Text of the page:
Few parents can afford or even find high-quality day care. Day care at the center that Alyssa Lipshie's child attends costs nearly $1,000 per month. Pediatrician and author Barry Brazelton describes most U.S. child-care facilities as "deplorable, absolutely deplorable," adding, "Nearly 80 percent of child care [facilities] you or I wouldn't trust with our children" (ibid., Slobogin).
Consider one more piece of the NICHD study. It found that children fared better in the care of their own mothers than in any other care-giving situation.
According to Belsky, "The more time children spent in any kind of non-maternal care across the infant, toddler and preschool years, the more aggressive and disobedient, not just independent and assertive, they were at age 41/2, according to caregivers in childcare, and at kindergarten age, according to mothers and teachers" ("Study: Kindergarteners After Day Care Are Aggressive, Disobedient," by Susan Fitzgerald, The Philadelphia Inquirer, emphasis added).
Ephesians 6:3 Ephesians 6:3That it may be well with you, and you may live long on the earth.
American King James Version×reveals that the hope for preparing children for life-"that it may be well with you and [that] you may live long on the earth"—is that they obey and honor their father and mother (verses 1-2).
"Obey" means to listen attentively, to conform to authority. "Honor" means to prize, revere or place a high value on the parent. Can that be accomplished if most of the child's waking hours are spent with someone other than his or her parents? Implicit in God's instructions is that parents, especially mothers, should have a close relationship with their children. That can only grow out of spending time with them.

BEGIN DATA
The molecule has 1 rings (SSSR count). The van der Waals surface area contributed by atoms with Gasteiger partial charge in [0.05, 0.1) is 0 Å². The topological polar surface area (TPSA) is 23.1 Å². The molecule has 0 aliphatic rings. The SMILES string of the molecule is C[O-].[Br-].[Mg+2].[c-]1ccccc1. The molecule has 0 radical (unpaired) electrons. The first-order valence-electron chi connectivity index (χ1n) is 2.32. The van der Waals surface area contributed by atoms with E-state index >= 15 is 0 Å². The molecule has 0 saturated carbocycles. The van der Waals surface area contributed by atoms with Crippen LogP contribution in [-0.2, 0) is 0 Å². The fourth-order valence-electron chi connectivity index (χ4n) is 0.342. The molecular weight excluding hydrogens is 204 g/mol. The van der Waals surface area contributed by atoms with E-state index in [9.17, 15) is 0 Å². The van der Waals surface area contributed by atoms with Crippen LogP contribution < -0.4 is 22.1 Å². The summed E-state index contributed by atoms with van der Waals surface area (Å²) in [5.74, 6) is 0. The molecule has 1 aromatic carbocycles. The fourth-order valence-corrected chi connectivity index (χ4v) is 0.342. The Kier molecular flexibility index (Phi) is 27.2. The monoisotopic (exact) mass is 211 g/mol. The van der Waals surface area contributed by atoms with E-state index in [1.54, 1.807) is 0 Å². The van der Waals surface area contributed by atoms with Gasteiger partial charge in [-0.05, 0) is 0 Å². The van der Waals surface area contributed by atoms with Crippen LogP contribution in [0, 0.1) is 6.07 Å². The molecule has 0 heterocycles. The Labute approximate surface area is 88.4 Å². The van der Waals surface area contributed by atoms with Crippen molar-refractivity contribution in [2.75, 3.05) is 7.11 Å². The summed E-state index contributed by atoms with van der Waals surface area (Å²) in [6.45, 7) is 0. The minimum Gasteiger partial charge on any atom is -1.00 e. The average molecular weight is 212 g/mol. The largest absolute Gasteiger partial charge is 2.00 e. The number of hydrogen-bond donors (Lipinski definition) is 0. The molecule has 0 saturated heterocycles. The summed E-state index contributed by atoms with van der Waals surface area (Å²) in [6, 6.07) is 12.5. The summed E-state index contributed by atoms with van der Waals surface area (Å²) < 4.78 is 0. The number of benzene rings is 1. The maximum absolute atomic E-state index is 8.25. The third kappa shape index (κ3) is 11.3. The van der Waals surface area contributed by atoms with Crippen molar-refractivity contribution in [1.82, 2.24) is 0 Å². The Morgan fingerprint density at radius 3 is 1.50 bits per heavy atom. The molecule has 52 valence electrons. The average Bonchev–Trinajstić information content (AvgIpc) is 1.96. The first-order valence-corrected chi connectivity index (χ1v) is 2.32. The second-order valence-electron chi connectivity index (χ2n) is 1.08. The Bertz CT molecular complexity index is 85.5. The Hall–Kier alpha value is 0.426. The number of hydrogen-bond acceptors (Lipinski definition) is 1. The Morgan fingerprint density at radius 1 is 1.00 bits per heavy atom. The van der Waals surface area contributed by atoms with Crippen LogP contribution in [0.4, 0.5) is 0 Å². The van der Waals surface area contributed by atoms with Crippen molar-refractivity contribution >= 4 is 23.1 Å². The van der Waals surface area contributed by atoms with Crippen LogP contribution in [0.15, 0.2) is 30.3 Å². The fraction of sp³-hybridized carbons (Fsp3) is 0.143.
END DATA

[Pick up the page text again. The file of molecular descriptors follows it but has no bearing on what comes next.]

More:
Does any scripture express this more beautifully than Deuteronomy 6:7 Deuteronomy 6:7And you shall teach them diligently to your children, and shall talk of them when you sit in your house, and when you walk by the way, and when you lie down, and when you rise up.
American King James Version×? It shows the way to teach children-by communicating with them, as teaching situations present themselves. Those situations cannot be planned for, but rather present themselves spontaneously throughout the day.
The culture of true Christianity includes mothers who are devoted to the care of their children (Titus 2:4 Titus 2:4That they may teach the young women to be sober, to love their husbands, to love their children,
American King James Version×). The wisdom of the Proverbs warns that leaving a child without a mother's direction will bring her shame (Proverbs 29:15 Proverbs 29:15The rod and reproof give wisdom: but a child left to himself brings his mother to shame.
American King James Version×).
It's not my intention to lay guilt upon any readers of World News and Prophecy, but there is a hard reality to consider. This world has set and sprung a trap, which has snared people in a dilemma. It all comes down to this "bottom line"—and it's not an economic equation. It's an equation of the heart.
Wanted: mothers. WNP